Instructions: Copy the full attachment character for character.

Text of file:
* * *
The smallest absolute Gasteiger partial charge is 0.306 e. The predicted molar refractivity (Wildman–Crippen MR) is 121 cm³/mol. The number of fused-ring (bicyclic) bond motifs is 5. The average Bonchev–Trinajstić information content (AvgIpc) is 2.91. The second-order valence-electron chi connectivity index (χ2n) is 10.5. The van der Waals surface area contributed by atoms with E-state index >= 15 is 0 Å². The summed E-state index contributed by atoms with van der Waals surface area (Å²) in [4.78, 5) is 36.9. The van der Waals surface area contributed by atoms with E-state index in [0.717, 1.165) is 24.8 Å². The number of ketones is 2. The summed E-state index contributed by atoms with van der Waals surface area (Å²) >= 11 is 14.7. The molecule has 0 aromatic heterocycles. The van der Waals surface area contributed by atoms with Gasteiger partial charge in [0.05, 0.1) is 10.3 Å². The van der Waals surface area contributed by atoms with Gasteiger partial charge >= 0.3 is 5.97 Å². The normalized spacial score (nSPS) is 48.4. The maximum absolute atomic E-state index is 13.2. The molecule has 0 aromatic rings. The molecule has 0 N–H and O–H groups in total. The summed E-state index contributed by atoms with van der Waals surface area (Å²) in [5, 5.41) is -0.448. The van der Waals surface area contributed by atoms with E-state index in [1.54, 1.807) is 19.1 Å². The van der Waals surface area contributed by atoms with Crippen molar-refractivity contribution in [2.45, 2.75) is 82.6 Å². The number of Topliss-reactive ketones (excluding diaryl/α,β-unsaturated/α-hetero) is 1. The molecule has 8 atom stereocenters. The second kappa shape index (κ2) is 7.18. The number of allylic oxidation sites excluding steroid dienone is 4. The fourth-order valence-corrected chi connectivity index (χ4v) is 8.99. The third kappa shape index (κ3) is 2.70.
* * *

The smallest absolute Gasteiger partial charge is 0.306 e. The predicted molar refractivity (Wildman–Crippen MR) is 121 cm³/mol. The number of fused-ring (bicyclic) bond motifs is 5. The average Bonchev–Trinajstić information content (AvgIpc) is 2.91. The second-order valence-electron chi connectivity index (χ2n) is 10.5. The van der Waals surface area contributed by atoms with E-state index >= 15 is 0 Å². The summed E-state index contributed by atoms with van der Waals surface area (Å²) in [4.78, 5) is 36.9. The van der Waals surface area contributed by atoms with E-state index in [0.717, 1.165) is 24.8 Å². The number of ketones is 2. The summed E-state index contributed by atoms with van der Waals surface area (Å²) >= 11 is 14.7. The molecule has 0 aromatic heterocycles. The van der Waals surface area contributed by atoms with Gasteiger partial charge in [0.05, 0.1) is 10.3 Å². The van der Waals surface area contributed by atoms with Gasteiger partial charge >= 0.3 is 5.97 Å². The normalized spacial score (nSPS) is 48.4. The maximum absolute atomic E-state index is 13.2. The molecule has 0 aromatic rings. The molecule has 0 N–H and O–H groups in total. The summed E-state index contributed by atoms with van der Waals surface area (Å²) in [5, 5.41) is -0.448. The van der Waals surface area contributed by atoms with E-state index in [1.54, 1.807) is 19.1 Å². The van der Waals surface area contributed by atoms with Crippen molar-refractivity contribution in [2.45, 2.75) is 82.6 Å². The number of Topliss-reactive ketones (excluding diaryl/α,β-unsaturated/α-hetero) is 1. The molecule has 8 atom stereocenters. The second kappa shape index (κ2) is 7.18. The number of allylic oxidation sites excluding steroid dienone is 4. The fourth-order valence-corrected chi connectivity index (χ4v) is 8.99. The third kappa shape index (κ3) is 2.70.